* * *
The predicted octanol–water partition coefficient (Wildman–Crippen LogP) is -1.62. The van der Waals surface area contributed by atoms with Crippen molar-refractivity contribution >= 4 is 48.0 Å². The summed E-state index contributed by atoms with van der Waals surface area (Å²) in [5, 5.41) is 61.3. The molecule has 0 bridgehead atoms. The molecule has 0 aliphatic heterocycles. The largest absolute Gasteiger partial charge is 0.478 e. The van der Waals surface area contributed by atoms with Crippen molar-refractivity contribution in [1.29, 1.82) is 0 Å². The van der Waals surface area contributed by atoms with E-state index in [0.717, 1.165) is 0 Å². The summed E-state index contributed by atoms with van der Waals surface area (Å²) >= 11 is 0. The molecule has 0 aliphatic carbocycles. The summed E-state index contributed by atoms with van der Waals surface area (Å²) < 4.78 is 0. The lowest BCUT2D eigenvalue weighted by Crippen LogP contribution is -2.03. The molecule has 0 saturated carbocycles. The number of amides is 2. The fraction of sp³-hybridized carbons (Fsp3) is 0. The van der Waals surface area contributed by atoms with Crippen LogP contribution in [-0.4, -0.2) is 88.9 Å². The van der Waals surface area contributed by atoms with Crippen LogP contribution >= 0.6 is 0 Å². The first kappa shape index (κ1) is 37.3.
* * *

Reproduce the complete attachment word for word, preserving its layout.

The predicted octanol–water partition coefficient (Wildman–Crippen LogP) is -1.62. The van der Waals surface area contributed by atoms with Crippen molar-refractivity contribution >= 4 is 48.0 Å². The summed E-state index contributed by atoms with van der Waals surface area (Å²) in [5, 5.41) is 61.3. The molecule has 0 bridgehead atoms. The molecule has 0 aliphatic heterocycles. The largest absolute Gasteiger partial charge is 0.478 e. The van der Waals surface area contributed by atoms with Crippen molar-refractivity contribution in [1.29, 1.82) is 0 Å². The van der Waals surface area contributed by atoms with E-state index in [0.717, 1.165) is 0 Å². The summed E-state index contributed by atoms with van der Waals surface area (Å²) >= 11 is 0. The molecule has 0 aliphatic carbocycles. The summed E-state index contributed by atoms with van der Waals surface area (Å²) < 4.78 is 0. The lowest BCUT2D eigenvalue weighted by Crippen LogP contribution is -2.03. The molecule has 0 saturated carbocycles. The number of amides is 2. The fraction of sp³-hybridized carbons (Fsp3) is 0. The van der Waals surface area contributed by atoms with Crippen LogP contribution in [-0.4, -0.2) is 88.9 Å². The van der Waals surface area contributed by atoms with Crippen LogP contribution >= 0.6 is 0 Å². The first kappa shape index (κ1) is 37.3.